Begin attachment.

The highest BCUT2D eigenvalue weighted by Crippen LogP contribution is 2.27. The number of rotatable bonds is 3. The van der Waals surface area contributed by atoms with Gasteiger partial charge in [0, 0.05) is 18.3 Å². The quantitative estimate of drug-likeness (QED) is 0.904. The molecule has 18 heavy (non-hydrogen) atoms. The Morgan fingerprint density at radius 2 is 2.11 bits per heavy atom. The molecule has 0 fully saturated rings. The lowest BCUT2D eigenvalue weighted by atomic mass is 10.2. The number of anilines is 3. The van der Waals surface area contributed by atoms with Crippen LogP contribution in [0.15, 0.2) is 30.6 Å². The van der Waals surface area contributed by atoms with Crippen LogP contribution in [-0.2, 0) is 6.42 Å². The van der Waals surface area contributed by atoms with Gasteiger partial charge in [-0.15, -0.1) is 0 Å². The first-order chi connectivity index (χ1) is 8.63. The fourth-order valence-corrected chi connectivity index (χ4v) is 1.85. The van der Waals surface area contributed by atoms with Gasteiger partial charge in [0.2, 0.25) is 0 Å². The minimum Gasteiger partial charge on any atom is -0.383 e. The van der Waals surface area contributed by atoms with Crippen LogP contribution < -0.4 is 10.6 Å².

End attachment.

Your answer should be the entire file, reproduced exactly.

The highest BCUT2D eigenvalue weighted by Crippen LogP contribution is 2.27. The number of rotatable bonds is 3. The van der Waals surface area contributed by atoms with Gasteiger partial charge in [0, 0.05) is 18.3 Å². The quantitative estimate of drug-likeness (QED) is 0.904. The molecule has 18 heavy (non-hydrogen) atoms. The Morgan fingerprint density at radius 2 is 2.11 bits per heavy atom. The molecule has 0 fully saturated rings. The lowest BCUT2D eigenvalue weighted by atomic mass is 10.2. The number of anilines is 3. The van der Waals surface area contributed by atoms with Crippen LogP contribution in [0.15, 0.2) is 30.6 Å². The van der Waals surface area contributed by atoms with Crippen LogP contribution in [-0.2, 0) is 6.42 Å². The van der Waals surface area contributed by atoms with Gasteiger partial charge in [-0.15, -0.1) is 0 Å². The first-order chi connectivity index (χ1) is 8.63. The fourth-order valence-corrected chi connectivity index (χ4v) is 1.85. The van der Waals surface area contributed by atoms with Gasteiger partial charge in [0.2, 0.25) is 0 Å². The minimum Gasteiger partial charge on any atom is -0.383 e. The van der Waals surface area contributed by atoms with Crippen LogP contribution < -0.4 is 10.6 Å².